The constitutional conflict over Brexit has escalated with the UK Government launching a Supreme Court challenge against Holyrood legislation.
Theresa May’s top lawyer has referred rival laws on exiting the EU from the Scottish and Welsh administrations to the most senior judges in the country.
The SNP pushed its alternative to Westminster’s Withdrawal Bill through the Scottish Parliament last month amid a row over the destination of powers returning from Brussels.
Announcing the legal challenge to the Continuity Bill, the Attorney General Jeremy Wright, said: “This legislation risks creating serious legal uncertainty for individuals and businesses as we leave the EU.
“This reference is a protective measure which we are taking in the public interest.
“The (UK) government very much hopes this issue will be resolved without the need to continue with this litigation”.
Scottish ministers say they were forced into delivering their own legislation because of the UK Government’s failure to protect devolution in its bill.
They claim the Withdrawal Bill is a “power grab” on competences that are devolved.
A minority of the 111 returning powers – including those relating to food labelling and livestock movements – need to be run initially from Westminster to protect the British single market, according to Tory ministers.
They say that would provide time to forge common frameworks that ensure regulations on the likes of animal transportation do not deviate between the home nations.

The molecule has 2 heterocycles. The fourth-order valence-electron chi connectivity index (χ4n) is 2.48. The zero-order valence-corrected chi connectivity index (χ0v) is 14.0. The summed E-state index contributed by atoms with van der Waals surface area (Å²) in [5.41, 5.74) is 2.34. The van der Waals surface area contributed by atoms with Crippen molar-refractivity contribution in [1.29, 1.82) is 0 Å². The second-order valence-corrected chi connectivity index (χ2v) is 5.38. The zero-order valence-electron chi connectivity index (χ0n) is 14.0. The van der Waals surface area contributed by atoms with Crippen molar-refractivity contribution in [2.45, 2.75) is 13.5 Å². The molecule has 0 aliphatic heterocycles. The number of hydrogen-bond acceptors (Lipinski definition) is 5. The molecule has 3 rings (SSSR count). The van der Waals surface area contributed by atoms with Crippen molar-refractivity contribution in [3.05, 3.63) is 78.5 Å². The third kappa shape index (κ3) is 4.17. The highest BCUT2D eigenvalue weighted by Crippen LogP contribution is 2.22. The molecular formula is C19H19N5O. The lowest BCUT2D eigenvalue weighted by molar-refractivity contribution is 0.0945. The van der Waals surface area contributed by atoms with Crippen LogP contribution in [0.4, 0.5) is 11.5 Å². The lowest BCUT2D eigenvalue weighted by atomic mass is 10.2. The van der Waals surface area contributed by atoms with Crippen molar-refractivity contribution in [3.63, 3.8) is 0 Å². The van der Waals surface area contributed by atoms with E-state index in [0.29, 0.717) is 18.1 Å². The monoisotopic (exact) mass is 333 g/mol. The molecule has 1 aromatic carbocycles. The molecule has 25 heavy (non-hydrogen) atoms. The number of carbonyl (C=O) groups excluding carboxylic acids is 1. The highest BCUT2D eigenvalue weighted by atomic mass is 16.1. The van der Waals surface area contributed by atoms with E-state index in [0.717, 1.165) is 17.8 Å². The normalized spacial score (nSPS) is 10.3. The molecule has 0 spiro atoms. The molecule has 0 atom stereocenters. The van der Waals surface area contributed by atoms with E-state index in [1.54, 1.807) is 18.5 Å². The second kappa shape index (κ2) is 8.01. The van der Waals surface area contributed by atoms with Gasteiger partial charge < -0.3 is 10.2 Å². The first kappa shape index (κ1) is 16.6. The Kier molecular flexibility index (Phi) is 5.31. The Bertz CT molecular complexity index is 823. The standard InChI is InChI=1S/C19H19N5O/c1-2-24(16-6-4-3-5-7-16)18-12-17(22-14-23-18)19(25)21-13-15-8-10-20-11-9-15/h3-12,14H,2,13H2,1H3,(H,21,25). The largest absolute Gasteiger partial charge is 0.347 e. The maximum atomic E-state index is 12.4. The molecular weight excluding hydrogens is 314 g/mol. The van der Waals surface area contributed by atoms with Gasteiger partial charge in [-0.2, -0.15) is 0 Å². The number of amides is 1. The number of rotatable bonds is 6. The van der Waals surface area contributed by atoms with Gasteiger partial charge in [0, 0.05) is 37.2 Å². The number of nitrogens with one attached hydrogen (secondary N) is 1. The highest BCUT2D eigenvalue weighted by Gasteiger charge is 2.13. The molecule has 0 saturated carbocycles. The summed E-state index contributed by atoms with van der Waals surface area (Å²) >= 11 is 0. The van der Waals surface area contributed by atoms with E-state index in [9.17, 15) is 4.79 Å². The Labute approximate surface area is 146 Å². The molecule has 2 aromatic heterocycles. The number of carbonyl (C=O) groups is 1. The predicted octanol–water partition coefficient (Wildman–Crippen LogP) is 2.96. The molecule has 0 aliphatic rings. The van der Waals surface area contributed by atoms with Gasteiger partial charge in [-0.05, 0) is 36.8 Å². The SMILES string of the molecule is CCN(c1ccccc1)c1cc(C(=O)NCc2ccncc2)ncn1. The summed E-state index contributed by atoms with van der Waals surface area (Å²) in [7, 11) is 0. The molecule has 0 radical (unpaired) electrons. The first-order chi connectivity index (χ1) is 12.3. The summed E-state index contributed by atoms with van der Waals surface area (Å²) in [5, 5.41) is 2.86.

Both sides have said they are committed to resolving the dispute over the destination of EU powers, which would allow SNP MSPs to approve the Westminster legislation.
Michael Russell, the Brexit Secretary, said Scotland’s Lord Advocate will be arguing in the Supreme Court that Holyrood has the power to “prepare for the consequences for devolved matters of UK withdrawal from the European Union”.
“Our Continuity Bill is an important and necessary piece of legislation to prepare Scotland’s laws for Brexit while protecting the powers of the Scottish Parliament that people voted for,” he said.
“While the Scottish Government is not opposed to UK-wide frameworks in certain areas when these are in Scotland’s interests, this must only happen with the agreement of the Scottish Parliament.”
Neil Findlay, Scottish Labour’s Brexit spokesman, said the Withdrawal Bill “rides roughshod over the devolution settlement”.
“The Tories gave commitments to fix this and have failed to deliver on their commitment,” he said.
“They caused the problem – they have a duty to fix it.
“The people of Scotland deserve better than two governments snarling at each other in the Supreme Court.”